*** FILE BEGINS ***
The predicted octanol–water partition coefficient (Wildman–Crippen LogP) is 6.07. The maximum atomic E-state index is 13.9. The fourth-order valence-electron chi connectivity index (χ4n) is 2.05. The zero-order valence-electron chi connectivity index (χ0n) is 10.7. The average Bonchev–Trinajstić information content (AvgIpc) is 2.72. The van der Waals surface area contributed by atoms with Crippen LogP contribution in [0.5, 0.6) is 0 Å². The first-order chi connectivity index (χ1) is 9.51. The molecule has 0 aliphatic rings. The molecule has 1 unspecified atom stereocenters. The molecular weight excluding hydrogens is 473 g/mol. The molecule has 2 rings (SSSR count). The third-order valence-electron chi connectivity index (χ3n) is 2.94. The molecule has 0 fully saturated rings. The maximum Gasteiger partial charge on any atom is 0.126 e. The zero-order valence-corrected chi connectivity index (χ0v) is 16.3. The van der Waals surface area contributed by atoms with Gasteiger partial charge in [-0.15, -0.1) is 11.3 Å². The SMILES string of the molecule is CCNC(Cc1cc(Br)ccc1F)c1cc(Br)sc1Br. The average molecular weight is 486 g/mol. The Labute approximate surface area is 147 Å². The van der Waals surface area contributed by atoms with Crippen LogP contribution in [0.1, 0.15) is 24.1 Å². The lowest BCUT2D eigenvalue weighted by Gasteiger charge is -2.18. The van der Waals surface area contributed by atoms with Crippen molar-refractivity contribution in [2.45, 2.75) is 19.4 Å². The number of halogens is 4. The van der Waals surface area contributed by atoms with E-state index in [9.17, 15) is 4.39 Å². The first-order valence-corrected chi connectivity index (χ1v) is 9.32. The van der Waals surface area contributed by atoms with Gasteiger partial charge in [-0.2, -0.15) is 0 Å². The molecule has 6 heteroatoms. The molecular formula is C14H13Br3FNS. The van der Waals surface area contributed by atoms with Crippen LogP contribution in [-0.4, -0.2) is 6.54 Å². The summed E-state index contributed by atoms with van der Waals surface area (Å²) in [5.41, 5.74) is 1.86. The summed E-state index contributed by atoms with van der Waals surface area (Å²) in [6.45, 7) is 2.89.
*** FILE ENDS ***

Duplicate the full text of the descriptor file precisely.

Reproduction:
The predicted octanol–water partition coefficient (Wildman–Crippen LogP) is 6.07. The maximum atomic E-state index is 13.9. The fourth-order valence-electron chi connectivity index (χ4n) is 2.05. The zero-order valence-electron chi connectivity index (χ0n) is 10.7. The average Bonchev–Trinajstić information content (AvgIpc) is 2.72. The van der Waals surface area contributed by atoms with Crippen LogP contribution in [0.5, 0.6) is 0 Å². The first-order chi connectivity index (χ1) is 9.51. The molecule has 0 aliphatic rings. The molecule has 1 unspecified atom stereocenters. The molecular weight excluding hydrogens is 473 g/mol. The molecule has 2 rings (SSSR count). The third-order valence-electron chi connectivity index (χ3n) is 2.94. The molecule has 0 fully saturated rings. The maximum Gasteiger partial charge on any atom is 0.126 e. The zero-order valence-corrected chi connectivity index (χ0v) is 16.3. The van der Waals surface area contributed by atoms with Gasteiger partial charge in [-0.15, -0.1) is 11.3 Å². The SMILES string of the molecule is CCNC(Cc1cc(Br)ccc1F)c1cc(Br)sc1Br. The average molecular weight is 486 g/mol. The Labute approximate surface area is 147 Å². The van der Waals surface area contributed by atoms with Crippen LogP contribution in [0.1, 0.15) is 24.1 Å². The lowest BCUT2D eigenvalue weighted by Gasteiger charge is -2.18. The van der Waals surface area contributed by atoms with Crippen molar-refractivity contribution in [2.45, 2.75) is 19.4 Å². The number of halogens is 4. The van der Waals surface area contributed by atoms with E-state index in [9.17, 15) is 4.39 Å². The first-order valence-corrected chi connectivity index (χ1v) is 9.32. The van der Waals surface area contributed by atoms with Gasteiger partial charge in [-0.2, -0.15) is 0 Å². The molecule has 6 heteroatoms. The molecular formula is C14H13Br3FNS. The van der Waals surface area contributed by atoms with Crippen LogP contribution in [-0.4, -0.2) is 6.54 Å². The summed E-state index contributed by atoms with van der Waals surface area (Å²) in [5.41, 5.74) is 1.86. The summed E-state index contributed by atoms with van der Waals surface area (Å²) in [6.45, 7) is 2.89.